The Earth isn’t getting any bigger, so we need to start finding more efficient ways to feed the projected 10 billion people by 2050 using the same amount of land.
WIRED recently published an article highlighting several examples of how artificial intelligence technology can be used to tackle this challenge:
Crop Disease Diagnosis
Researchers from EPFL in Switzerland and Penn State University used the Caffe deep learning framework and Tesla K40 GPUs to train a model that identifies crop diseases. For now, the researchers created a website, Plant Village, an open access database of 50,000+ images of healthy and diseased crops. The goal is to launch a mobile app to help farmers around the world by providing them with the ability to snap a photo of their diseased plant and the app would automatically diagnose it.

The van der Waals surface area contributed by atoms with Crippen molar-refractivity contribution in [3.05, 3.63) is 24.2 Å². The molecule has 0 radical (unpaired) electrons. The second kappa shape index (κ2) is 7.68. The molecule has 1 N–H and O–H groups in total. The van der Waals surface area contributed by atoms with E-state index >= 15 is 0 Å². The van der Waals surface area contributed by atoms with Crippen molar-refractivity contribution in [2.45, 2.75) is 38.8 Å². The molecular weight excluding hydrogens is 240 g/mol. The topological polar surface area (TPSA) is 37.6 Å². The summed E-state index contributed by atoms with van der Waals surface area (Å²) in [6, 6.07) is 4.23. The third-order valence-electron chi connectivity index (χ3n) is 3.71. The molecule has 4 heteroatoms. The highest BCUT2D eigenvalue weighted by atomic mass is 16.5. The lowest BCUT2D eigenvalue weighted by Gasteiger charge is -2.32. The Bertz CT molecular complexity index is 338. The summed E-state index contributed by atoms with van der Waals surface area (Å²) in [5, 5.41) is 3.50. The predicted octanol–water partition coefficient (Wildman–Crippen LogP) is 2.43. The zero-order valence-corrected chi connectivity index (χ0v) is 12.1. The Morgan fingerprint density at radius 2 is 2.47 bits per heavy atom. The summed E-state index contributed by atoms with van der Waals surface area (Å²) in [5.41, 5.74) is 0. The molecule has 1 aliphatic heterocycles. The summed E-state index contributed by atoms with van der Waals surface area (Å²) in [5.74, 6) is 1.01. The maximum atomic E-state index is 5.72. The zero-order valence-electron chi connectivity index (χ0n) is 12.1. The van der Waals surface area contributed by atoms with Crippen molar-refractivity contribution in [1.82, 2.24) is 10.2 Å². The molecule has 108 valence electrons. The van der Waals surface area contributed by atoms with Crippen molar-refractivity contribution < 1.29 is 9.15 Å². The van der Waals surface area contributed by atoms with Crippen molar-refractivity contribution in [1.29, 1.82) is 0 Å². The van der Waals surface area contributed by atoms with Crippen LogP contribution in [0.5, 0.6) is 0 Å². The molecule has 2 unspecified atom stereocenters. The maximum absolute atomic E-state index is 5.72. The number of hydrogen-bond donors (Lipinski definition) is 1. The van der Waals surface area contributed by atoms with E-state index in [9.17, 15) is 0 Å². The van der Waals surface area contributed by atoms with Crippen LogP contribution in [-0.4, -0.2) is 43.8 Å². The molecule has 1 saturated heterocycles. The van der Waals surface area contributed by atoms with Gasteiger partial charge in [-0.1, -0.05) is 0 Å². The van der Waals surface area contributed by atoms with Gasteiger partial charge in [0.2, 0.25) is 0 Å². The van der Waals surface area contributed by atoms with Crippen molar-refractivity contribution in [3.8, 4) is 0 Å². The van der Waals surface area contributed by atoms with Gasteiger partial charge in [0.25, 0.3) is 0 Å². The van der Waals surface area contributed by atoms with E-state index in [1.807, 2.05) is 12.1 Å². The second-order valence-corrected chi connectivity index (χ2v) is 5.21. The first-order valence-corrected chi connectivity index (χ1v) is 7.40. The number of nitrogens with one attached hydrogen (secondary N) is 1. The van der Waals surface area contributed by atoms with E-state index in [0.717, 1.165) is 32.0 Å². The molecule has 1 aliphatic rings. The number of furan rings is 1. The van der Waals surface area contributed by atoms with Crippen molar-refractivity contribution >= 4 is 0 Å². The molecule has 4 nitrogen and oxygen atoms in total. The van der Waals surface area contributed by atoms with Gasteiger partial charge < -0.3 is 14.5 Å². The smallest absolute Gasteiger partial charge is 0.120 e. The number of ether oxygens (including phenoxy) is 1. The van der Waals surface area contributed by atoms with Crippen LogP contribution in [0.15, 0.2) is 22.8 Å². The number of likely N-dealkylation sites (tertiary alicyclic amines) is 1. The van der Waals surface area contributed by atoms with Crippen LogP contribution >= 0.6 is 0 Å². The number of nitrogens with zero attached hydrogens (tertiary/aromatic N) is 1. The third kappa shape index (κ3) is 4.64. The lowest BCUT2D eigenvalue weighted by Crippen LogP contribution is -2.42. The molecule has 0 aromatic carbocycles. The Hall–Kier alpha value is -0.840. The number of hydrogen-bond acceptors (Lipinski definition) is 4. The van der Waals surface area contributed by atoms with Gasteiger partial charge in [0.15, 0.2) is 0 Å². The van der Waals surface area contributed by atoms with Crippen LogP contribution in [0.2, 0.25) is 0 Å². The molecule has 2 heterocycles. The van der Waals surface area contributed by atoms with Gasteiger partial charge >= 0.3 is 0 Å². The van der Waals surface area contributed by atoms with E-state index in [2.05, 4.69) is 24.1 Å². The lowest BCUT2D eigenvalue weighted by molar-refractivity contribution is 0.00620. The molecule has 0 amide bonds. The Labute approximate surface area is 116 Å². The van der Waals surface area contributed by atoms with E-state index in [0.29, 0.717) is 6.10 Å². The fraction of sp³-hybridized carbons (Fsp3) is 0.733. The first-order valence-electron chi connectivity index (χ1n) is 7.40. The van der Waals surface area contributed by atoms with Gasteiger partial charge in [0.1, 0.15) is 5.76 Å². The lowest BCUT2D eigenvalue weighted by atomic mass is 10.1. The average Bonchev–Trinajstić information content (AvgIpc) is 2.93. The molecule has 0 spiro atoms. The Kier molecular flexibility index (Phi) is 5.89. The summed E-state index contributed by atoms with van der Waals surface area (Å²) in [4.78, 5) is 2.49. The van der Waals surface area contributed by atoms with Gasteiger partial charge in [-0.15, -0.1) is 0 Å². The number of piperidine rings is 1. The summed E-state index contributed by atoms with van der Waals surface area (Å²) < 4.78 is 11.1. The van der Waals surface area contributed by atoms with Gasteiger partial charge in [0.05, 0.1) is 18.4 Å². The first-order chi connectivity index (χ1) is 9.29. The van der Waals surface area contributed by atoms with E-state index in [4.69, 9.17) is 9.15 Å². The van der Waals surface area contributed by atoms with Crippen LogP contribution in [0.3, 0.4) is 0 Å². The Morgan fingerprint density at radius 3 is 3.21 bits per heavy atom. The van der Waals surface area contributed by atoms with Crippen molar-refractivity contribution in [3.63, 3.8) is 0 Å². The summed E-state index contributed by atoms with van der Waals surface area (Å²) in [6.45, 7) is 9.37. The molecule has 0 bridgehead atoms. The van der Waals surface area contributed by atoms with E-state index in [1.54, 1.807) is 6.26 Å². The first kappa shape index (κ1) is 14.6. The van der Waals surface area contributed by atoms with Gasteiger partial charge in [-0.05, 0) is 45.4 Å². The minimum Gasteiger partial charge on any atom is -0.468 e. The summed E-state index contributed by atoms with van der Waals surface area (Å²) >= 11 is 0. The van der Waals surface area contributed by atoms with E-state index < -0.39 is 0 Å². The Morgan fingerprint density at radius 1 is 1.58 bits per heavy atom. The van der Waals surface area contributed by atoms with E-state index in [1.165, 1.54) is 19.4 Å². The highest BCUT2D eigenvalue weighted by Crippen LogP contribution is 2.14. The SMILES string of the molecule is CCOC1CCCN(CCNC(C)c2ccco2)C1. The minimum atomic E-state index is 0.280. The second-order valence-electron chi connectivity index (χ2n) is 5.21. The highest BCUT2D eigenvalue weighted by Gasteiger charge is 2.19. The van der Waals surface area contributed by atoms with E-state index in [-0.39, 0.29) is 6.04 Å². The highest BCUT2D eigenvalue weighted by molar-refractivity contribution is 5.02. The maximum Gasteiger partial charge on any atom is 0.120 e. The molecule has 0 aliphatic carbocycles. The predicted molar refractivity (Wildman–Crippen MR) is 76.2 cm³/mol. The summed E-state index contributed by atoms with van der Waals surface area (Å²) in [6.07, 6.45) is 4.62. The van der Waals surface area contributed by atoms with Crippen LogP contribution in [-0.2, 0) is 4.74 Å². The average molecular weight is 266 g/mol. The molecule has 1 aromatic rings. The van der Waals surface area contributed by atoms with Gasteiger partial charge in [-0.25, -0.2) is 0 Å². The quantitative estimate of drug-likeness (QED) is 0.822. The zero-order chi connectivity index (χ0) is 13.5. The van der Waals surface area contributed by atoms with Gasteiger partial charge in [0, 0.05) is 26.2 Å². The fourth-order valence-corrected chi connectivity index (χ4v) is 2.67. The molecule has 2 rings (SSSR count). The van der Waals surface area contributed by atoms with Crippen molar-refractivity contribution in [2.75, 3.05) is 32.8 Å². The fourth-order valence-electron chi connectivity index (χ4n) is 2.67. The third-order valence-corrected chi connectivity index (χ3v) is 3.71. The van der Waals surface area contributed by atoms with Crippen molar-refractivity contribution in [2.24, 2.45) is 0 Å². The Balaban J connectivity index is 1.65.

Automated Crop Management
Silicon Valley-based Blue River Technology (recently acquired by John Deere) has developed a deep learning solution called LettuceBot that rolls through a field photographing 5,000 young plants a minute, using algorithms and machine vision to identify each sprout as lettuce or a weed. The company trained their neural network with TITAN X GPUs and the Caffe deep learning framework.
If that seems too impossibly fast to you, “it’s well within the computing of machine learning and computer vision,” says Jeremy Howard, founder of deep-learning outfit Enlitic. A graphics chip can identify an image in just .02 seconds, he adds.
Accurate within a quarter inch, the LettuceBot automatically pinpoints weeds, underdeveloped sprouts, and overplanted areas and then applies tiny doses of herbicide to maximize crop production.